The word “migrant” is being used as a dirty word by many in society, and the sector is now encouraging us to avoid it. But why? It is not our fault, as migrants, that this word has been used negatively. It is not up to the sector (which is largely White and non-migrant led) to […]


The word “migrant” is being used as a dirty word by many in society, and the sector is now encouraging us to avoid it. But why? It is not our fault, as migrants, that this word has been used negatively. It is not up to the sector (which is largely White and non-migrant led) to tell migrants and migratised people that we shouldn’t use this word to describe our truth. 

Because this word is our truth. We or our parents/grandparents migrated to this country. And their journeys, or our journeys, have affected our lives in intimate and irreversible ways. 

My identity as a second-generation migrant impacts my life on a daily basis. It explains why I feel most at home amongst other diaspora children, and why I long to go back to my country during the holidays. 

My identity as a second generation migrant also informs my experiences and my attitudes about the world. I find migration to be a fascinating thing, because we have defied the trajectory meant for us in search for a new path. This journey is an emotional one: at times it is difficult, yet it is meaningful nonetheless. 

Defiance of trajectories is something that we can embed in all of our lives. We can use this orientation to interrogate and be curious about the world, to ask questions, to try new things, and to change our paths. It is deeply ironic, and not surprising, that a White-led sector is shutting down our reclamation of this word. It goes hand in hand with their refusal to transform.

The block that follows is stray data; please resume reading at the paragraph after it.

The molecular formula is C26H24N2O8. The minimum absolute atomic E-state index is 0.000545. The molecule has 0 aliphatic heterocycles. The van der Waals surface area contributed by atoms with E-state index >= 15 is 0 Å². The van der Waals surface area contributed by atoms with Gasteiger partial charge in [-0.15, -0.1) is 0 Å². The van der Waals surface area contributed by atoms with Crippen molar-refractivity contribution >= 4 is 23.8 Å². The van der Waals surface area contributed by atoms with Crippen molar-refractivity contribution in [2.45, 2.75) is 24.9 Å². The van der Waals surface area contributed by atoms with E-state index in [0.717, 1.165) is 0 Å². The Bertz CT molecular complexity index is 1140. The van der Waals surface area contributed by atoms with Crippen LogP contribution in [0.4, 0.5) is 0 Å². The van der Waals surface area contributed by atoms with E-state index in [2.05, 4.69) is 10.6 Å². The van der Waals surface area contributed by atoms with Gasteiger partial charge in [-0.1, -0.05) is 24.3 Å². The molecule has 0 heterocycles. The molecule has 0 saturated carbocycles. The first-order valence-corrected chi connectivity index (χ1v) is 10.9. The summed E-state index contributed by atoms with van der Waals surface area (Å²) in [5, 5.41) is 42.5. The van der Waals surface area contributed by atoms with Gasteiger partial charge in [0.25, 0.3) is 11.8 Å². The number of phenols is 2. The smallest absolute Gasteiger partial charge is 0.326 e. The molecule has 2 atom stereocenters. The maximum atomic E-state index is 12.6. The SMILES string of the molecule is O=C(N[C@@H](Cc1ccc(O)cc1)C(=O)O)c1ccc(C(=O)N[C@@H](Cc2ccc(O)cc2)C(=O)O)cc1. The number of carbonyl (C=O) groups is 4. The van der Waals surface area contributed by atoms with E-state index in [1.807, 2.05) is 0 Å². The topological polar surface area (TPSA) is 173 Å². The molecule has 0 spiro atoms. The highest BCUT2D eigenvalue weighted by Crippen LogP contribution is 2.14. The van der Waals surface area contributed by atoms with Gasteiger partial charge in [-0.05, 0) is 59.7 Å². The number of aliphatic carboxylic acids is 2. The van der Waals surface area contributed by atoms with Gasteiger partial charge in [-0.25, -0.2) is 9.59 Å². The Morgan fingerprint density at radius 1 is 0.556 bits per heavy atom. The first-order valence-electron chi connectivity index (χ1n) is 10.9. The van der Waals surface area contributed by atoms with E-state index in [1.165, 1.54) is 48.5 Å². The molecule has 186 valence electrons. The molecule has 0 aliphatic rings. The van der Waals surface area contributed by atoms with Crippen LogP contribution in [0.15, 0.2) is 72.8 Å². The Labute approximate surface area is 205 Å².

Migration shows that the world, that our lives, are constantly in flux. Migration points to this one universal truth: that everything changes, and that nothing stays the same. 

There is power in that. As migrants, we are children of change, of transformation, of unpredictability, and of new beginnings. I am proud to be a migrant. We should be proud to be migrants. And the sector has no right to tell us otherwise.

by Anastasia Gavalas


Do you have a story to share about reclaiming this word? Get in touch: [email protected]

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